It's coming home: How Three Lions became the definitive England song

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Three Lions: How 'It's coming home' went viral first time around

It's 25 years since England fans first started chanting that football's coming home, and they've kept singing Three Lions in every major tournament since.

But it takes on extra significance this time around, because of the similarities between Euro 2020 and the tournament the song was written for - Euro 96.

The FA asked comedians David Baddiel and Frank Skinner to write the official England song that year, which they did with the band The Lightning Seeds.

Baddiel and Skinner weren't random choices - they hosted a popular TV show called Fantasy Football at the time.

The programme summed up 90s lad culture, but the double act wanted a song which had a deeper meaning for England fans... which meant singing about all the times England had been, frankly, rubbish.

Speaking in a BBC Radio 5 Live show about the track, Baddiel said they'd wanted to write an anthem "that actually reflects what it's like to be an England fan".

He said Frank Skinner had described it as a "bittersweet love song to the England team".

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Ian Broudie, lead singer of The Lightning Seeds, wrote Three Lions with Frank Skinner (middle) and David Baddiel (right)

The opening verse of Three Lions, with the lyrics "England's gonna throw it away, gonna blow it away," encapsulates a lifetime of disappointments as an England fan.

But when the team wins, it's the chorus that you hear sung in streets, bars and pubs up and down the country: "It's coming home."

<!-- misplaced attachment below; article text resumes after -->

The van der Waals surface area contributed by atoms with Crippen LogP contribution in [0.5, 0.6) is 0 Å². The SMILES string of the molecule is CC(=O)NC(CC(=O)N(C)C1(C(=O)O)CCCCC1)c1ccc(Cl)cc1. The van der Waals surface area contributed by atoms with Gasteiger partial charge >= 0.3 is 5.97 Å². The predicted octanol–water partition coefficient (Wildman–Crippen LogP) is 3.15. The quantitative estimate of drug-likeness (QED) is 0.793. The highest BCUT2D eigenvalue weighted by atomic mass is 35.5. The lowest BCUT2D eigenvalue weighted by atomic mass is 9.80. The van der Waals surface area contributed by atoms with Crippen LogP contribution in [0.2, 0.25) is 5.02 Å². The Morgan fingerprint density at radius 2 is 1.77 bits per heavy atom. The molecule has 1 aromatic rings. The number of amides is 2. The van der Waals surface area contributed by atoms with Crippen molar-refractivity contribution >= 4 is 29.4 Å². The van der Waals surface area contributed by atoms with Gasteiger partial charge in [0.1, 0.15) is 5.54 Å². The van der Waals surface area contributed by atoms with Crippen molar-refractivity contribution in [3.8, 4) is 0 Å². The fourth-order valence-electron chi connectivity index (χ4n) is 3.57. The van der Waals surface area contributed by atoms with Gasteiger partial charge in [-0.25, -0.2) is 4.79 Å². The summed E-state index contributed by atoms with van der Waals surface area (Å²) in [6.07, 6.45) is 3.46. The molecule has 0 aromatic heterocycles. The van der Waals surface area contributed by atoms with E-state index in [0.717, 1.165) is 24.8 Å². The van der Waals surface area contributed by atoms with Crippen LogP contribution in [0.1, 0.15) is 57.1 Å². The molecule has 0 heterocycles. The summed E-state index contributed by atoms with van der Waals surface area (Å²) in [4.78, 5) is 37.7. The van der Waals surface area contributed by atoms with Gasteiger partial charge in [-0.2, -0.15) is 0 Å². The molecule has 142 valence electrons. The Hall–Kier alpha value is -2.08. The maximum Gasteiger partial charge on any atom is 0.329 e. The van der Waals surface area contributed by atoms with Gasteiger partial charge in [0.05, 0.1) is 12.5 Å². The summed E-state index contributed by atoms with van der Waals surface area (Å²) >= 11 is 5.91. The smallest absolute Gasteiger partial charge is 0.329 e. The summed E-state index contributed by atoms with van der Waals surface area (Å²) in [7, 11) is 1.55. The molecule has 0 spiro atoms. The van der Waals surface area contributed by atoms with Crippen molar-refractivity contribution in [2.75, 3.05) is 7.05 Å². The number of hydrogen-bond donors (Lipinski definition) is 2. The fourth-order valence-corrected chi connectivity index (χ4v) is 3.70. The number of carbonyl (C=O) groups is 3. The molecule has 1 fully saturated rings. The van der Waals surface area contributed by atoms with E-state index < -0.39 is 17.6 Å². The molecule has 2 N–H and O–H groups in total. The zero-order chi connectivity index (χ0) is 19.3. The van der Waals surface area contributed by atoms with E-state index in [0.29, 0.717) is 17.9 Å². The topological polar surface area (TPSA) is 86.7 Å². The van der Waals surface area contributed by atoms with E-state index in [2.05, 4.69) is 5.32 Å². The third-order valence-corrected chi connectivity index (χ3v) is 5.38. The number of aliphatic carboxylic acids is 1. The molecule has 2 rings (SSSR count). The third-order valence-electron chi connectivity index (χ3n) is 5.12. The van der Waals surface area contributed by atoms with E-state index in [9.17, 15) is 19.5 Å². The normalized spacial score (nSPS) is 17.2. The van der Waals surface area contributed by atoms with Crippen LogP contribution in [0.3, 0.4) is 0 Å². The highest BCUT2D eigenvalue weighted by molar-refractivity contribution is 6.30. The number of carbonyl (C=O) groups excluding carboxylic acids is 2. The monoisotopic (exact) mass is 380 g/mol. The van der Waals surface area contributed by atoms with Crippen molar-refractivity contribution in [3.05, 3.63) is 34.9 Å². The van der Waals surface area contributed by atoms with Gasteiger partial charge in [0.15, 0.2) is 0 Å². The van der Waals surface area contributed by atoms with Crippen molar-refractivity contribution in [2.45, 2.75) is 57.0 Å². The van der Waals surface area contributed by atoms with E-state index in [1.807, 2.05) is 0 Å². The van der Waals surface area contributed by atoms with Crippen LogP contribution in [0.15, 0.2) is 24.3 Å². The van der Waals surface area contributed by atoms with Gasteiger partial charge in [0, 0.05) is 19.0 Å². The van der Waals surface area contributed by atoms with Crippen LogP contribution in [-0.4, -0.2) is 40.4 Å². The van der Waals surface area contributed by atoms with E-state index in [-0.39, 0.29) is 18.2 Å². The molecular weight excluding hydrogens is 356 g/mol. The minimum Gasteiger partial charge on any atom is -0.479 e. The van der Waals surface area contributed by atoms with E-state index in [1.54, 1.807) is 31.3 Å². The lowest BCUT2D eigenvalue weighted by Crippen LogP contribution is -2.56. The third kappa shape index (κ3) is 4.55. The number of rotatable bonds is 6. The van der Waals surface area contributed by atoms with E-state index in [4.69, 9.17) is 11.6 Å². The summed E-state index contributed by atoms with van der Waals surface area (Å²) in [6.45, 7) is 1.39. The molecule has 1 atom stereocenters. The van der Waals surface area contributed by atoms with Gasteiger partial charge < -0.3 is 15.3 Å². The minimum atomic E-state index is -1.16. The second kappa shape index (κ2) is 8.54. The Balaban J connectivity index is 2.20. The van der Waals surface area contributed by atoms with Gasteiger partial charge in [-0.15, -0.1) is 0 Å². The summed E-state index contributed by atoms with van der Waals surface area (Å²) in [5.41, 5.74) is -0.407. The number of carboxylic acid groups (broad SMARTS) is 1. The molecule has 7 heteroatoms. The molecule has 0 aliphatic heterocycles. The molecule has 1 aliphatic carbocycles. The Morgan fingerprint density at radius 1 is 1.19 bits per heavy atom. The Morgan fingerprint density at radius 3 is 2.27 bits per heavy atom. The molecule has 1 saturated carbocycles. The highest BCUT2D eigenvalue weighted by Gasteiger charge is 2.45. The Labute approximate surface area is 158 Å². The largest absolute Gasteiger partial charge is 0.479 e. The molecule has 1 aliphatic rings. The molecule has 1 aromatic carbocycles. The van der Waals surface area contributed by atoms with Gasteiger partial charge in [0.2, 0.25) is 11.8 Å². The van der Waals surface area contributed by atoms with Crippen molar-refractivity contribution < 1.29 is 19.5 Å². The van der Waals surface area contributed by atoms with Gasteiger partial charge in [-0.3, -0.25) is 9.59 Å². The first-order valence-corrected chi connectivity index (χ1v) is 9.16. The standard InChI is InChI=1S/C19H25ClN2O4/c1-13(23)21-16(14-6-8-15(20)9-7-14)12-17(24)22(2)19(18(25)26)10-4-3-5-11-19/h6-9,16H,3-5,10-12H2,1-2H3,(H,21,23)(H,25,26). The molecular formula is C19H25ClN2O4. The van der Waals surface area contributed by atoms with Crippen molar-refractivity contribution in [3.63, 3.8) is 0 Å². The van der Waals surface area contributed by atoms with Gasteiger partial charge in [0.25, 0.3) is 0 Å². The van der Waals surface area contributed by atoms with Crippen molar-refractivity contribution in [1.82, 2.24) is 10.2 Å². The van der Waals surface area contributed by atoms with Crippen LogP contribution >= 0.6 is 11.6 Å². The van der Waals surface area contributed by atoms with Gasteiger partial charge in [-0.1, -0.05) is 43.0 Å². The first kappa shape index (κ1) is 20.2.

"This is a song about how we've lost so often - and yet it's a song we want to sing," said Baddiel.

The moment the song truly cemented itself into fans' hearts was when it echoed around Wembley at the end of the 1996 clash between England and Scotland.

"We'd just won 2-0. As they were exchanging shirts at the end, they played it over the loud speaker, and I thought 'great'," Skinner told Desert Island Discs.

"And then the crowd really really sang it. That was when I knew we'd got something special."

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Will this be the generation that finally brings it home?

Baddiel has said that he heard the FA thought the song was too downbeat and had doubts about playing it.

"Apparently the FA didn't want the DJ to put it on at Wembley, but he did it anyway," he said.

"And then it was sung at every game until England went out."

So how did England get knocked out of that one?

A home crowd had cheered England into the semi-finals.

A talented team which included Alan Shearer, Paul Gascoigne and Paul Ince, had shaken off some press criticism of their pre-tournament partying to earn a tie against the almost-always-good Germany side.

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Gazza graced Euro 96 four years before our most recent bleached-blond hero, Phil Foden, was born